Published on May 23rd, 2021 | by Daniel Sherman Fernandez0
Renault To Reduce The Top Speed On New Models To 180km/h
Renault follows Volvo in the quest to keep drivers from speeding.
New Renault models on the way to showrooms globally will have their top speed capped to 180km/h. Yes, even your favorite F1 inspired street Renaults like the Megane R.S.and the Koleos SUV will have a top speed limit of 180km/h and this is in line with the direction set by Volvo Cars last year. In case you did not know, Volvo Cars initiated this top speed limit last year and it applies to all new models immediately. In Malaysia, the latest Volvo S60 was the first have its top speed restricted.
Groupe Renault has announced that it will limit the top speed on all Renault and Dacia cars and SUVs to 180 kph. The first model to come with this new top speed limit will be the Renault Megane-E set to debut in 2022 in the European market.
This initiative is part of the firm’s revamp as part of its Renaulution strategy and ties in with the sustainability goals laid out by this plan. The high-performance Alpine sub-brand has been left out of this, which suggest that sportier Renaults won’t come with the speed limiter.
Renault will also equip its cars with a few more features to reduce road accidents. This will be a ‘Safety Score’ readout in the infotainment which will analyse the user’s driving through sensors around the car and throw up tips to encourage safer driving.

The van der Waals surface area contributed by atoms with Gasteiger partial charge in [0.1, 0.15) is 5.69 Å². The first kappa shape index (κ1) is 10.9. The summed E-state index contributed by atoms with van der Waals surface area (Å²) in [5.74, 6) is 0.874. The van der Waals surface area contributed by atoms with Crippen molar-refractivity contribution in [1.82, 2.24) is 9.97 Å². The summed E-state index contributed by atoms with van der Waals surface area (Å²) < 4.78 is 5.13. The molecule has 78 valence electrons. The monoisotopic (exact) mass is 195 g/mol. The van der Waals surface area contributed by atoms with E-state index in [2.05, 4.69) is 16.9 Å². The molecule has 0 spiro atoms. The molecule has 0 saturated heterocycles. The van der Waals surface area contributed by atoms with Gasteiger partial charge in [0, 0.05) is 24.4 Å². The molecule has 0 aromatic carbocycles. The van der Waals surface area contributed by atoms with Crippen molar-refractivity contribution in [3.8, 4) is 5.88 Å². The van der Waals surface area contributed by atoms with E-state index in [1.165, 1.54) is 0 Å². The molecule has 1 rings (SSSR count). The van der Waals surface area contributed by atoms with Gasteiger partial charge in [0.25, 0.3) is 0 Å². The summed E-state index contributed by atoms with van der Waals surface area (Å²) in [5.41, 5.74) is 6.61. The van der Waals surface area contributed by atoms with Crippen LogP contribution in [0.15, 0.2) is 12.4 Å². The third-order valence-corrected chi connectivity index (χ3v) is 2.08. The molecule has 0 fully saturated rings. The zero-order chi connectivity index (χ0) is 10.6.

The firm’s cars will also feature a ‘Safety Coach’, which will warn drivers of potential risks on their route and process road and traffic data for real-time warnings. Finally, there will be a ‘Safe Guardian’ mode which will slow the car down via a fail-safe mechanism that will trigger automatically when the system detects a dangerous situation like an abrupt turn, no steering control for an extended amount of time or drowsiness.
Two further innovations have been made for Renault cars sold in Europe, set to be rolled out across the range. The ‘Firefighter access’ system will significantly reduce response time in putting out electrical and battery fires, from two hours to a few minutes. Renault cars will also feature a ‘Rescue Code’. This will be a code that emergency services can scan and gain information on the car’s structure. The company claims this should help rescue accident victims within 15 minutes.
While it is yet to be seen how much of this initiative trickles down to Renault’s Indian offerings, we think these innovations can have a useful impact on our market.
With ESC and some level of driver assistance system set to become mandatory in India over the next decade, these technologies could amplify those safety benefits. These will also help educate Indian drivers on safer driving, the lack of which is one of the key causes of our high road fatalities.